The lifeblood of American tennis has been in a sustained state of anemia since the disappearance of days dominated by men known sufficiently only by their last names, such as Agassi and Sampras.
However, after his performance at the BNP Paribas Open in Indian Wells, John Isner is poised to win a Major in 2012, as well as be the regenerating player that American tennis has long sought.
The result this past Sunday against the surging Swiss Roger Federer—a 7-6 (7), 6-3 loss in the final—was not so much the most relevant takeaway for Isner, as his play throughout the tournament and appearance with a shot to compete in the final was revelatory.
Thus far in 2012, having already competed in his first ATP Masters 1000 Final—and cracking the top 10—it looks like Isner’s emboldened mantra displayed on his web page is undeniably accurate: John Isner—The Future is Now.
As such, here are five reasons why the American can make a serious run at capturing the first major of his career in 2012.
Being known as the man who competed in and won the longest match in Wimbledon history is a significant achievement, but not one that Isner would like to top his list of accomplishments at the conclusion of his tennis career.
Being involved in such an unrelenting undertaking implies by its duration that both men were unable to finish such a match at various intervals, including the man who ultimately finished the victor, Isner.
In the early stages of the current calendar campaign, Isner has defeated two of the top three players in the world, in significant competitions. This includes his semifinal defeat of world No. 1 Novak Djokovic during his run at Indian Wells and a victory in February over No. 3 Roger Federer, on the latter’s home turf in Switzerland, in Davis Cup action.
Each of the above mentioned victories represented the first career wins for Isner over Djokovic and Federer, and the Davis Cup win coincidentally was the first singles loss for the salient Swiss in eight years of competing in the Cup.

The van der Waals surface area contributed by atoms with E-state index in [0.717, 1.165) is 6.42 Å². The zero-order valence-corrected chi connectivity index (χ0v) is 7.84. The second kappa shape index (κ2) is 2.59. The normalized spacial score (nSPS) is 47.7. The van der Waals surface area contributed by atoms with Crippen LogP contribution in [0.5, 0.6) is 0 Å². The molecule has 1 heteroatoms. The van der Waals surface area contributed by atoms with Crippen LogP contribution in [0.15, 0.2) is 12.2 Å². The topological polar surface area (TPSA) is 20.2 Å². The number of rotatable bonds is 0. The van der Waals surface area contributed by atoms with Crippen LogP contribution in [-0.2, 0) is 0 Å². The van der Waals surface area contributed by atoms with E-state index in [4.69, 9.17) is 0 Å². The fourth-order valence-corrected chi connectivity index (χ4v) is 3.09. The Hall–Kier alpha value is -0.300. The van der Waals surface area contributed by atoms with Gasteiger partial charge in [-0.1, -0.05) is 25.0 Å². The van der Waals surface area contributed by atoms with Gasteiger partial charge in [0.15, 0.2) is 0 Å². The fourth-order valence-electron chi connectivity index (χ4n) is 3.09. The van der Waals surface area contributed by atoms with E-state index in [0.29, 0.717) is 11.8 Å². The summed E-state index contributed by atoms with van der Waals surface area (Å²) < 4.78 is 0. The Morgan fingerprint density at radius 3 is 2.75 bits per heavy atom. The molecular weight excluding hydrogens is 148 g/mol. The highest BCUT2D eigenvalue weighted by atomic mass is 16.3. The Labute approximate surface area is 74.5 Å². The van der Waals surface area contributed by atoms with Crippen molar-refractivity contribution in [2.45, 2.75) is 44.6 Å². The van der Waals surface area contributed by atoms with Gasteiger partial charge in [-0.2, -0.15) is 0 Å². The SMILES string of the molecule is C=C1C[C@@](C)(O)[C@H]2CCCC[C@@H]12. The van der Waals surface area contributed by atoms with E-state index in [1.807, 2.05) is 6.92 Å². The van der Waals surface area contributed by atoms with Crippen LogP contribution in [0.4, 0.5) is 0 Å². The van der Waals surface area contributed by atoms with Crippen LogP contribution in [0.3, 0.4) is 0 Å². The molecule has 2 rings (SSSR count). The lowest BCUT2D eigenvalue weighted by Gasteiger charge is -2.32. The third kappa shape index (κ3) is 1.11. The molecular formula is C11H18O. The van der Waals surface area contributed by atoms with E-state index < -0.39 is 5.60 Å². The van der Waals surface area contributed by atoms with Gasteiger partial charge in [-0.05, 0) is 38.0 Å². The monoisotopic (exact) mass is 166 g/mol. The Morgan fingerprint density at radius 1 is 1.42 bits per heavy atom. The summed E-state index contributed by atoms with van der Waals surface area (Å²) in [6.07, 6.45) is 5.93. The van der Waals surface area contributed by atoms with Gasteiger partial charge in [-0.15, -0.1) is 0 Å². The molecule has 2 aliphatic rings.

Regardless of the repercussions that Djokovic and Federer take away from such defeats, the residuals for a player on the rise like Isner after such wins are copious indeed—not only from a short-term confidence standpoint of being able to compete with and finish off such titans of tennis stature, but in the long term it means that Isner’s path of progression is validated with such prolific wins.
Granted, getting into a confrontation with these players in a Grand Slam is a whole different beast. It is important that Isner realizes his ability to play a consistent match from start to finish against them and ultimately understand the sensation of meeting them across the net for the conclusive handshake as a winner.
Isner has been steadily climbing towards the top of the rankings crest since his arrival on the professional scene in the summer of 2007, when he started out ranked No. 839. By the end of the 2007 tennis calendar, he had already surged to No. 107 in the world, including an impressive inaugural run at the US Open where he lost in the third round to Roger Federer, taking a set off the eventual champion in the process.
Despite a setback in 2009 where he dropped to No. 144 in the world, by the end of 2010, he had reasserted himself climbing 110 spots to No. 34. He was named the ATP Most Improved Player, becoming the first American tennis player to secure the award since Andre Agassi over a decade before, in 1998.